From the Governor's Desk: A weekly column by Gov. Earl Ray Tomblin
COLUMN: STEM Success in the Mountain State

Across West Virginia, our young people are aiming for greatness. Whether choosing a career path requiring a two-year degree from one of our state's community and technical colleges or a four year degree at one of our colleges and universities, many are considering futures in science, technology, engineering and mathematics (STEM) fields-and helping to lay a strong foundation for West Virginia's economic future.

Workforce projections indicate 44 percent of job openings in the next 10 years will require more than a high school education but less than a four-year degree. And in just four years, workplace demands will require an additional 20,000 college graduates in West Virginia to maintain the state's economy.

With the continued growth in the oil and natural gas and manufacturing sectors, we're taking the necessary steps to strategically expand West Virginia's workforce over the next five years with a focus on developing and enhancing STEM-related skill sets.


As we position ourselves to compete in today's global economy, we must start with our students-West Virginia's future workforce-by providing them with the tools and resources they need to succeed. By encouraging students to explore technology and innovation from an early age, we can help companies investing in West Virginia grow by supporting their future workforce employers in those fields need.


This week, I joined fourth-grade students at Piedmont Elementary School for Computer Science Education Week, a STEM-related initiative that teaches the importance of computer, math and science skills. When I spoke to these students and asked how many of them liked their math and/or science classes, I was thrilled to see hands quickly shoot up across the classroom. In speaking to them, I explained that West Virginia is doing the best we to help them prepare for their futures, and that the jobs awaiting them will require both math and science skills. And as I sat with them-solving math problems and practicing multiplication tables-I realized the work we're doing to prepare our future workforce will not only affect our state's future, but will position each of these students to succeed for years to come.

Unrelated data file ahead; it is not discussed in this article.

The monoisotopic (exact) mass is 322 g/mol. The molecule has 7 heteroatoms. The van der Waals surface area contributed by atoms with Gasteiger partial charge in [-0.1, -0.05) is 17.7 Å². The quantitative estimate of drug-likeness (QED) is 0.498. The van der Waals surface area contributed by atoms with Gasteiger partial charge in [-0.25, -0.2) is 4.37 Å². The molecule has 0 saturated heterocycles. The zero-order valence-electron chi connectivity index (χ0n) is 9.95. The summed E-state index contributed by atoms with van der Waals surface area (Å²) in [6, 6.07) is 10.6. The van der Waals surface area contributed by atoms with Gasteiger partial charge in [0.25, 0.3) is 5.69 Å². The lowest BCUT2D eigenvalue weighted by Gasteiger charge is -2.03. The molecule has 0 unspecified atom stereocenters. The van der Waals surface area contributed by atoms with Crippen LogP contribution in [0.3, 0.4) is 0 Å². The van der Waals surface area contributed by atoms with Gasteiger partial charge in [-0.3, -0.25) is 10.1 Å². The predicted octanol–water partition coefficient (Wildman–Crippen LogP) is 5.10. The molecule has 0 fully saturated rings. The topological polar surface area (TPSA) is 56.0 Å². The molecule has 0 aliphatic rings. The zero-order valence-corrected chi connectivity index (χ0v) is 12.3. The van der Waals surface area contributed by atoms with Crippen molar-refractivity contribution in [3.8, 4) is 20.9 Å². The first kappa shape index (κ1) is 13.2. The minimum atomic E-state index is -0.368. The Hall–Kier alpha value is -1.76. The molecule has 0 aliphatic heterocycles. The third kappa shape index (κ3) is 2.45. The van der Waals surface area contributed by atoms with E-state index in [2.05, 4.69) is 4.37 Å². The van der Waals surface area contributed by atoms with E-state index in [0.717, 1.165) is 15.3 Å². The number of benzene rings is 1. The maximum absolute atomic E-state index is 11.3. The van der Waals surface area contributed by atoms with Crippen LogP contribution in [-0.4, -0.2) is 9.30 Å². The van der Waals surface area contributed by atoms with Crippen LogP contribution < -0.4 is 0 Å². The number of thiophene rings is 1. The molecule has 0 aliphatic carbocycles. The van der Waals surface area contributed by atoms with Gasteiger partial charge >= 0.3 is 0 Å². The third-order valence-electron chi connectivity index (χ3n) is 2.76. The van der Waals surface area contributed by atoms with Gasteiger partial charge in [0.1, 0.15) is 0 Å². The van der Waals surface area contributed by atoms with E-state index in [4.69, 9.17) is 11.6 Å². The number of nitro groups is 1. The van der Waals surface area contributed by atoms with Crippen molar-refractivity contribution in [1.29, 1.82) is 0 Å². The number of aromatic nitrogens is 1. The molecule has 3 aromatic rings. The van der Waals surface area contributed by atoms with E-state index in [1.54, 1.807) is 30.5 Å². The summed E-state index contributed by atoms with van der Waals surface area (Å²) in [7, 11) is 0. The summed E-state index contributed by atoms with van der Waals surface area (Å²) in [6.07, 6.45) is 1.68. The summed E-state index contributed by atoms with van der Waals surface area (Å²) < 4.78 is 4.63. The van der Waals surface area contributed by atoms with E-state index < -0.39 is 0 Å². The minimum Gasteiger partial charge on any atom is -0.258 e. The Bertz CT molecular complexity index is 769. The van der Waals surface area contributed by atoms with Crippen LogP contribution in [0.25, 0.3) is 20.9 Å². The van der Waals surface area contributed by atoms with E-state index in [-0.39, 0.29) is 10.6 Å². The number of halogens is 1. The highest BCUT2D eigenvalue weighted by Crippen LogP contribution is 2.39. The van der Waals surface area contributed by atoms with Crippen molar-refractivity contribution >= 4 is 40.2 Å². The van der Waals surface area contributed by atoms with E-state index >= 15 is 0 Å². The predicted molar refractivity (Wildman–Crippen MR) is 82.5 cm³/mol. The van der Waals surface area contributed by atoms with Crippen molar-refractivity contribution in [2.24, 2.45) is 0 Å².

West Virginia's entire education system is stepping up to the task of providing business and industry with a solid, skilled workforce by adapting curriculum to meet the needs of businesses investing and growing in the Mountain State. From our local school systems to our community and technical colleges and universities, we're partnering with industry and spreading the word about initiatives, like Computer Science Education Week, to help our students understand the earning potential of the highly skilled, hands-on career opportunities available to them.


I'm proud our state has unprecedented opportunities for our young people today and for decades ahead. Through STEM-related activities, we are preparing our children for tomorrow's jobs and for a brighter future. Our young people are future leaders who will help drive our state's competitiveness by generating new ideas, new jobs and new investment.  I can't wait to see what students-like those at Piedmont Elementary-have in store for the future of the Mountain State.